Indeed, the most famous type of the WordPress Admin Page is the WordPress Login Page. At first glance, this page seems clean and straightforward, but the truth is that there are many hidden gems you should consider. It’s not exactly a piece of cake for new users, especially if you’re trying to get to the bottom of the underlying software. Yet, we are here to show you how it works:


First of all, we’ll teach you a trick for changing the logo on the main login screen:

All that you have to do is to copy-paste the following code in the functions.php section and to replace the existent image with the one you would like to use. As simple as that!

function custom_login_logo() {
echo '

h1 a { background-image:url('. get_bloginfo( 'template_directory' ) .'/images/logo.jpg) !important; }


add_action('login_head', 'custom_login_logo');

There is also the WordPress login head option, that attaches a tiny CSS option to the unit of the screen’s HTML. This is how you can change the H1 tag’s background image with a personal custom logo. Don’t forget to add an “!important” flag in the CSS in order to overwrite the default logo image.

Once you’ve added the code, your logo will appear on the page, placed above the login form. See? It’s not rocket science!

How to change the logo image URL

The logo image will remain linked to by default. Sometimes, you’d expect to direct the link towards a different location, either the homepage of your site or some document.

You can change this link by adding a few code lines in the bottom section of your functions.php file:

function my_login_logo_url() {
return get_bloginfo( 'url' );
add_filter( 'login_headerurl', 'my_login_logo_url' );

function my_login_logo_url_title() {
return 'Your Site Name and Info';
add_filter( 'login_headertitle', 'my_login_logo_url_title' );

How to change the logo title?

The last part of the process is to change the logo title, namely the attribute of the link, to something different than ‘Powered by WordPress’. Through this you can personalize the logo:

/*Change the "Powered by WordPress!" title*/

function custom_login_title(){
return get_bloginfo('name');

How to add a custom background?


Your login page will become much more interesting and personal if you will add a custom background. It can be both: a plain and gradient color, all you have to do is to choose the one you fancy the most.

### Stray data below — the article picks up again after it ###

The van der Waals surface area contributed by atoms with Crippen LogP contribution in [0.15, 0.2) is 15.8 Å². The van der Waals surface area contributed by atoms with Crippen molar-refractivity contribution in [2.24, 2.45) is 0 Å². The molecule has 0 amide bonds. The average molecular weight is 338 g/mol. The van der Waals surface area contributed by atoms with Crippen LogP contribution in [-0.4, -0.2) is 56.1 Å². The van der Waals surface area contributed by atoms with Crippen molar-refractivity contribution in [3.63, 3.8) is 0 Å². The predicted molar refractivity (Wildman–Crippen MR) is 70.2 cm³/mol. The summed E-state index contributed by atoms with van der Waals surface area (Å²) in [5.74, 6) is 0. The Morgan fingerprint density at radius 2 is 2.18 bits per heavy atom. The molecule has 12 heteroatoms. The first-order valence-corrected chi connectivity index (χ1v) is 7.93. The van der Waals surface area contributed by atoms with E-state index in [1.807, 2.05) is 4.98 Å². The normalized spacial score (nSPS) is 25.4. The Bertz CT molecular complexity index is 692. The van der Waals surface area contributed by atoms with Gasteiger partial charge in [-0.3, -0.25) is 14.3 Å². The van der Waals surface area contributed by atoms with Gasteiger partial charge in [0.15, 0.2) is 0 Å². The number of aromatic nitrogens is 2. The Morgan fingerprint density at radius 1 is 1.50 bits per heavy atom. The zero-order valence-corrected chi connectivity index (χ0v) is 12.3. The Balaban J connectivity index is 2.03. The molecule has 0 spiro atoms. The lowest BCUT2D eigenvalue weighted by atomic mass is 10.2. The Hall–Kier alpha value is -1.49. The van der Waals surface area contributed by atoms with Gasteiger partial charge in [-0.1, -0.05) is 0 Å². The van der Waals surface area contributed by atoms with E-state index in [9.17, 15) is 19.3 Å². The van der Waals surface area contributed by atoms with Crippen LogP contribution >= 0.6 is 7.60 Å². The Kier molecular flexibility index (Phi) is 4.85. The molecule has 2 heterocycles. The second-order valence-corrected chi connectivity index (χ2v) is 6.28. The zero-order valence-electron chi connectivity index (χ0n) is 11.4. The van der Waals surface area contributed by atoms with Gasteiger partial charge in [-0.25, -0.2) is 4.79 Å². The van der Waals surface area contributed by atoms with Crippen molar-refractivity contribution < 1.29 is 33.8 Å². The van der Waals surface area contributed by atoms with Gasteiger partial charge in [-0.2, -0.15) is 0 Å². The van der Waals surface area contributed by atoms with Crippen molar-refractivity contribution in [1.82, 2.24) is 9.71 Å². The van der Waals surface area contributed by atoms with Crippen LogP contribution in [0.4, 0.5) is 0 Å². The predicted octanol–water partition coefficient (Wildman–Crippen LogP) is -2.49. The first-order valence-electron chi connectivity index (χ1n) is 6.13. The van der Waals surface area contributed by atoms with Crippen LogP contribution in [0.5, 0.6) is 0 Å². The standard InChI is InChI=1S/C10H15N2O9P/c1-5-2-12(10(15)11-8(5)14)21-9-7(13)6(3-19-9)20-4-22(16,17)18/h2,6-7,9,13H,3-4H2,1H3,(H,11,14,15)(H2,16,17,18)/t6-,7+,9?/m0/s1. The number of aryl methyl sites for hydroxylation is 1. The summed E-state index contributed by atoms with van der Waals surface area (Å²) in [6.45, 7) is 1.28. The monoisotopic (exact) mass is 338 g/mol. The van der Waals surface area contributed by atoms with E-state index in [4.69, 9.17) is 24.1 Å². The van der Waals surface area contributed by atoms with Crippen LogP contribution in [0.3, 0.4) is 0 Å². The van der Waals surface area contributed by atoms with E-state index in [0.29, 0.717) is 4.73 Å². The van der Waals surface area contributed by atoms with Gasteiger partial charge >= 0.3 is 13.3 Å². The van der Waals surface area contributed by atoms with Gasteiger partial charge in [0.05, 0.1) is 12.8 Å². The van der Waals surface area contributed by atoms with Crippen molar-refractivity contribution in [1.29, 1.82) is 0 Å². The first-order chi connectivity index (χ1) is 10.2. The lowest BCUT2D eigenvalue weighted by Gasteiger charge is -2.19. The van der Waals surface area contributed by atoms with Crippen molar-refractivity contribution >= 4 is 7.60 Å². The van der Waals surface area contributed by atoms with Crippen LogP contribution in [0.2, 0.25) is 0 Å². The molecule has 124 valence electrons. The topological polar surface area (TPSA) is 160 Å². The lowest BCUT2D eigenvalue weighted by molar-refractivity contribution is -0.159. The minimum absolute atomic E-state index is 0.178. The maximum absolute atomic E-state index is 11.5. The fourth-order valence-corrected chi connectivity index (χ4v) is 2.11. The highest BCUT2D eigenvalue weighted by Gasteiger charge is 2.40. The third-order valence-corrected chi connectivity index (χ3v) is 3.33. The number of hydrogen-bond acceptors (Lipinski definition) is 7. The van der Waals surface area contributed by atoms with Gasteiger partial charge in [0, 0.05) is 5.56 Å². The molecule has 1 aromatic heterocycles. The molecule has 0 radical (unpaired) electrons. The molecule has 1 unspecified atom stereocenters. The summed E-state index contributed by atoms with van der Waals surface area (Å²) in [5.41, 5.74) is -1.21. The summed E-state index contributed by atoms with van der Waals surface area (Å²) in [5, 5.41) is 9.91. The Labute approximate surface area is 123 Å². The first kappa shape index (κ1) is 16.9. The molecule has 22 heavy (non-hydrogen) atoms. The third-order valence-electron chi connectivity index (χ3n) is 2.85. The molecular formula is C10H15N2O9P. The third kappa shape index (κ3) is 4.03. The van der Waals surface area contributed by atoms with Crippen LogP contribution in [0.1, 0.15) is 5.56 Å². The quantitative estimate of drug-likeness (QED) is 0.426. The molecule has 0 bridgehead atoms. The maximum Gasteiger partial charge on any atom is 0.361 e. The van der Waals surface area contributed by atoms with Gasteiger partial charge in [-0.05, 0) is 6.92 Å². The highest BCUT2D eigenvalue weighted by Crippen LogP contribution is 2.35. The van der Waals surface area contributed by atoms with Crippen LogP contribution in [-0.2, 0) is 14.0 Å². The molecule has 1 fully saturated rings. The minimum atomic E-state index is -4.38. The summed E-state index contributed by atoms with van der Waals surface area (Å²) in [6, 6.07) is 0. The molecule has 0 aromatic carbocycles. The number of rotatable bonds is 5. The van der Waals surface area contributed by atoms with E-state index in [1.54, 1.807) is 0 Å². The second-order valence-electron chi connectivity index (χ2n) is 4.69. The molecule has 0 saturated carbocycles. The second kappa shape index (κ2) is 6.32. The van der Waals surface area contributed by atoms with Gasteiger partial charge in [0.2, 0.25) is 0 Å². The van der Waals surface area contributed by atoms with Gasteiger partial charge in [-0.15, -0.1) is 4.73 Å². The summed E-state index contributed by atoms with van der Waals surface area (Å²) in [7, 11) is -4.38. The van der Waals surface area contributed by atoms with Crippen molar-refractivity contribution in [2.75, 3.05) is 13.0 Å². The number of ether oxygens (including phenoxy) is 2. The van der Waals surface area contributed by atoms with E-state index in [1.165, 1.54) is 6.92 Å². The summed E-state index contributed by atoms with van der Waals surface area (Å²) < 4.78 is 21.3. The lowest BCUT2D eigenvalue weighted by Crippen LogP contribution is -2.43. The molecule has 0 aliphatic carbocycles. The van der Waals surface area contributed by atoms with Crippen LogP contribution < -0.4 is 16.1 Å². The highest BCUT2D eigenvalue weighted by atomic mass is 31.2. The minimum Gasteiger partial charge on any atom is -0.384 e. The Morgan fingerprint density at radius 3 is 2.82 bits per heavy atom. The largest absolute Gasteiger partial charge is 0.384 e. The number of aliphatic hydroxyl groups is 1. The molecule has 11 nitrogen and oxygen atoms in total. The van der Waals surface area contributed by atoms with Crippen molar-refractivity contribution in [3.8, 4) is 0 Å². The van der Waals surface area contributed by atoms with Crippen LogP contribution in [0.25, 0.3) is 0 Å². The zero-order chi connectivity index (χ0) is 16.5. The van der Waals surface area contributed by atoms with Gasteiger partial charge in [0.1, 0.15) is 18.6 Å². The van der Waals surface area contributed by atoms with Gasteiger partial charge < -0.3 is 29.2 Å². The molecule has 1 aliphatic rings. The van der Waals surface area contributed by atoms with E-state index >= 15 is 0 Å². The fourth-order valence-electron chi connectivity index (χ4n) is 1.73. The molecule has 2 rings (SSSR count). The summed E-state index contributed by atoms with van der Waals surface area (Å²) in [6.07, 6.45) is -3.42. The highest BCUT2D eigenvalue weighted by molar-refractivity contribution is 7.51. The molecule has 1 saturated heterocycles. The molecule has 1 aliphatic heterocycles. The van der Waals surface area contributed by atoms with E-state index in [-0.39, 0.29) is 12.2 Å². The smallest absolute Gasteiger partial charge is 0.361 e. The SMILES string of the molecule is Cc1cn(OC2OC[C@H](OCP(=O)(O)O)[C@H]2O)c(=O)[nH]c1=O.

Add the following code to the custom-login-styles.css file:

body.login {
background-image: url(‘plain.jpg');
background-repeat: no-repeat;
background-attachment: fixed;
background-position: center;

Don’t forget to put the name of your personal image instead of the file name mentioned second line (plain.png).

How to customize the appearance of the login form?

This section is the best place for improvisations and creative ideas. They can improve the visual aspect of your login form and turn it into something you like the most. You’re just an attempt away from creating a site that looks and feels just the way you want it to.

The first task is to style labels (darken the text) so that the input boxes will immediately look rounded and friendlier.

.login label {
font-size: 12px;
color: #555555;

.login input[type="text"]{
background-color: #ffffff;
-webkit-border-radius: 4px;

.login input[type="password"]{
background-color: #ffffff;
-webkit-border-radius: 4px;

The button may also need some styling. You can use a lighter shade of blue for it.

.login .button-primary {
width: 120px;
background-color:#17a8e3 !important;
background: -webkit-gradient(linear, left top, left bottom, from(#17a8e3), to(#17a8e3));
background: -webkit-linear-gradient(top, #17a8e3, #17a8e3);
background: -moz-linear-gradient(top, #17a8e3, #17a8e3);
background: -ms-linear-gradient(top, #17a8e3, #17a8e3);
background: -o-linear-gradient(top, #17a8e3, #17a8e3);
background-image: -ms-linear-gradient(top, #17a8e3 0%, #17a8e3 100%);
color: #ffffff;
-webkit-border-radius: 4px;
border: 1px solid #0d9ed9;

.login .button-primary:hover {
background-color:#17a8e3 !important;
background: -webkit-gradient(linear, left top, left bottom, from(#17a8e3), to(#0d9ed9 ));
background: -webkit-linear-gradient(top, #17a8e3, #0d9ed9 );
background: -moz-linear-gradient(top, #17a8e3, #0d9ed9 );
background: -ms-linear-gradient(top, #17a8e3, #0d9ed9 );
background: -o-linear-gradient(top, #17a8e3, #0d9ed9 );
background-image: -ms-linear-gradient(top, #0b436e 0%, #0d9ed9 100%);
color: #fff;
-webkit-border-radius: 4px;
border: 1px solid #0d9ed9;

.login .button-primary:active {
background-color:#17a8e3 !important;
background: -webkit-gradient(linear, left top, left bottom, from(#0d9ed9), to(#17a8e3));
background: -webkit-linear-gradient(top, #0d9ed9, #17a8e3);
background: -moz-linear-gradient(top, #0d9ed9, #17a8e3);
background: -ms-linear-gradient(top, #0d9ed9, #17a8e3);
background: -o-linear-gradient(top, #0d9ed9, #17a8e3);
background-image: -ms-linear-gradient(top, #0d9ed9 0%, #17a8e3 100%);
color: #fff;
-webkit-border-radius: 4px;
border: 1px solid #0d9ed9;

For The Core, we made things even simpler. You won’t have to write a custom CSS applied to a filter – all you have to do is write directly into the dashboard. Go to the section Custom Login Page > Custom CSS for it.